After running the list in my head for the 20th or 37th time, I decided I needed to get the new items out of my head and out onto a piece of paper so that I could sleep without worry of forgetting. If I don’t get things out of my head, they keep me up while I try to remember, at least until I simply can’t stay awake any longer and finally fall asleep only to awake in the morning having forgotten everything I so carefully counted off in the dark.

I snaked my right arm out from under the covers and reached for my phone. I hit the button and Cooper’s smiling face greeted me (he’s my screen saver). I slid the unlock button with my right thumb, punched in my code and then all of my page one apps appeared, beautifully back lit. I tapped the notes app and hit the + sign to get a clean page. In order to type, I needed both thumbs so I held the phone close enough so that both of my hands were just out of the covers.

I typed my new list of things to make sure I did today and then, my brain now mercifully free of stuff, placed the phone back on the nightstand.

I snuggled back down under the covers. Warmth flooded through me. Cooper was snoring, my husband’s steady breathing melodically filled the air. I glanced at the clock. It was 2:07. I could feel sleep starting to fuzz my brain. It wouldn’t be long.

The last thing I remember as I drifted off was the glow of my phone, eerily lighting the water in my plastic green glass. No wonder I had such weird dreams. 

Tags: , ,

live out loud

christian louboutin online discount christian louboutin wholesale jerseys from china replica oakleys wholesale jerseys cheap michael kors cheap replica oakleys oakley sunglasses sales cheap jerseys free shopping michael kors handbags nike nhl jerseys cheap nhl jerseys cheap replica oakleys oakleys sale cheap jerseys from china christian louboutin outlet 2016 cheap fake oakleys WHOLESALE AUTHENTIC JERSEYS fake ray bans fake cheap oakleys cheap christian louboutin cheap christian louboutin online cheap jerseys cheap oakleys cheap jerseys from china cheap michael kors wholesale mlb jerseys replica oakleys store cheap jerseys china fake oakleys authentic nhl jerseys cheap wholesale nfl jerseys discount oakleys cheap oakleys fake oakley sunglasses replica christian louboutin cheap oakley sunglasses authentic jerseys cheap cheap oakleys outlet wholesale oakleys christian louboutin online wholesale cheap jerseys wholesale nfl jerseys fake cheap oakleys discount jerseys sale cheap ray bans fake cheap oakleys michael kors outlet cheap wholesale jerseys replica ray bans wholesale jerseys outlet wholesale nba jerseys fake cheap oakleys fake cheap oakleys outlet ray bans sale christian louboutin outlet oakleys sunglasses wholesale authentic jerseys discount ray bans fake cheap oakleys cheap christian louboutin online nhl jerseys cheap nfl jerseys discount ray bans wholesale jerseys cheap ray bans michael kors handbags outlet replica michael kors wholesale oakley sunglasses ray bans outlet cheap jerseys china cheap nba jerseys fake cheap oakleys cheap oakleys cheap ray bans cheap christian louboutin discount oakleys wholesale nfl jerseys cheap michael kors handbags fake cheap oakleys discount christian louboutin wholesale nhl jerseys michael kors on sale discount ray bans cheap jerseys wholesale cheap michael kors cheap replica oakleys cheap michael kors bags replica ray bans cheap sunglasses ray bans authentic jerseys authentic jerseys from china cheap oakleys outlet replica oakley sale red bottoms shoes on sale wholesale oakleys cheap nfl jerseys cheap replica oakleys wholesale oakleys cheap christian louboutin outlet cheap oakleys store cheap michael kors cheap ray bans cheap authentic nfl jerseys paypal cheap fake oakleys cheap oakleys cheap michael kors outlet fake ray bans fake ray bans cheap authentic nike jerseys cheap authentic jerseys fake cheap oakleys fake oakleys store replica oakleys cheap christian louboutin fake oakley cheap cheap jerseys wholesale cheap replica oakleys cheap michael kors outlet wholesale jerseys china cheap oakleys online replica michael kors cheap ray bans jerseys wholesale cheap fake oakleys discount ray bans cheap michael kors store cheap ray bans ray bans sunglasses jerseys wholesale wholesale china jerseys cheap mlb jerseys oakley sunglasses wholesale nba jerseys christian louboutin outlet wholesale oakleys wholesale authentic jerseys wholesale mlb jerseys cheap michael kors outlet cheap jerseys online shopping cheap ncaa jerseys michael kors bags cheap fake oakleys cheap jerseys wholesale cheap fake oakleys cheap replica oakleys cheap michael kors cheap discount ray bans ray bans sunglasses cheap jerseys free shopping cheap nba wholesale jerseys fake oakleys replica oakleys cheap nhl jerseys cheap christian louboutin cheap oakleys official jerseys replica ray bans cheap michael kors outlet wholesale jerseys cheap cheap authentic ncaa jerseys michael kors on sale cheap fake oakleys cheap elite jerseys discount oakleys cheap replica oakleys cheap michael kors online wholesale and retail oakleys fake ray bans cheap wholesale jerseys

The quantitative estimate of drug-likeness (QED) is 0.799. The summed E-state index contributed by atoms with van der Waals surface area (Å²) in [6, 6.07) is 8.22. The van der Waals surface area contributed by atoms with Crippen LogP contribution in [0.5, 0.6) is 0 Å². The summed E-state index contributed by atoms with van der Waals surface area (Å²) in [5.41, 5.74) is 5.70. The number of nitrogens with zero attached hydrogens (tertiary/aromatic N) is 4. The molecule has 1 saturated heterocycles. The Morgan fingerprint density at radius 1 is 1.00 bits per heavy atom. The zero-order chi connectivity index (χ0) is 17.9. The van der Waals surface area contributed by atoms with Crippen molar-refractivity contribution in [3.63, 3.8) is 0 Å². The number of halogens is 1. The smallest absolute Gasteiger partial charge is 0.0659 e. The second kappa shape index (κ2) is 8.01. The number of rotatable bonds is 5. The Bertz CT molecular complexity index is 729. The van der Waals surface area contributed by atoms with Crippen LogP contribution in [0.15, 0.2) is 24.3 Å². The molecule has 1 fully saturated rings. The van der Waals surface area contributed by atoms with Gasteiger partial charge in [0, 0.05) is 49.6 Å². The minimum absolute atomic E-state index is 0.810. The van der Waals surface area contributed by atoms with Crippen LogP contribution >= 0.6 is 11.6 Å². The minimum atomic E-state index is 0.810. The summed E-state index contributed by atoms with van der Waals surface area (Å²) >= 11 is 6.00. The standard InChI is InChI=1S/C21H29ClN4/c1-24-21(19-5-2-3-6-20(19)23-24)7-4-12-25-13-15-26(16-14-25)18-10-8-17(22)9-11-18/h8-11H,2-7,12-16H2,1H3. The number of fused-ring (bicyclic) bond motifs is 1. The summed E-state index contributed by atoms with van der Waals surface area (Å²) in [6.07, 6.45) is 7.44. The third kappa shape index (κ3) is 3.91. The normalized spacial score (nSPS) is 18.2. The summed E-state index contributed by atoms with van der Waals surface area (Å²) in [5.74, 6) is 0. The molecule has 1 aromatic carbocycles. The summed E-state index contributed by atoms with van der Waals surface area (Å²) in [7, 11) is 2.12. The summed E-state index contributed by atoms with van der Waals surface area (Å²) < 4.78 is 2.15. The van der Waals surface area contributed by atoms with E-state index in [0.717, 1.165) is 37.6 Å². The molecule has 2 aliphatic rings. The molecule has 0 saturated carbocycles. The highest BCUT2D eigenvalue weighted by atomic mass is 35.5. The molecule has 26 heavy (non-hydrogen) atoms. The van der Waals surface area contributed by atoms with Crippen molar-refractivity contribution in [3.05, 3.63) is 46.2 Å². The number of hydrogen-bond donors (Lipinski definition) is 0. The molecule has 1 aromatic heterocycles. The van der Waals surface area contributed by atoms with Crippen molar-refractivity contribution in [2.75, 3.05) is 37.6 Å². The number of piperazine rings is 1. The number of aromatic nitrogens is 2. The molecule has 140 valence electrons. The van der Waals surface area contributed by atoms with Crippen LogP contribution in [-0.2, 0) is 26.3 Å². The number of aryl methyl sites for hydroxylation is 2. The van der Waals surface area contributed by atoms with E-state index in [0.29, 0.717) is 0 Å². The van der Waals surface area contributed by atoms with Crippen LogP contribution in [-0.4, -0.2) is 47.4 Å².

Filter by APML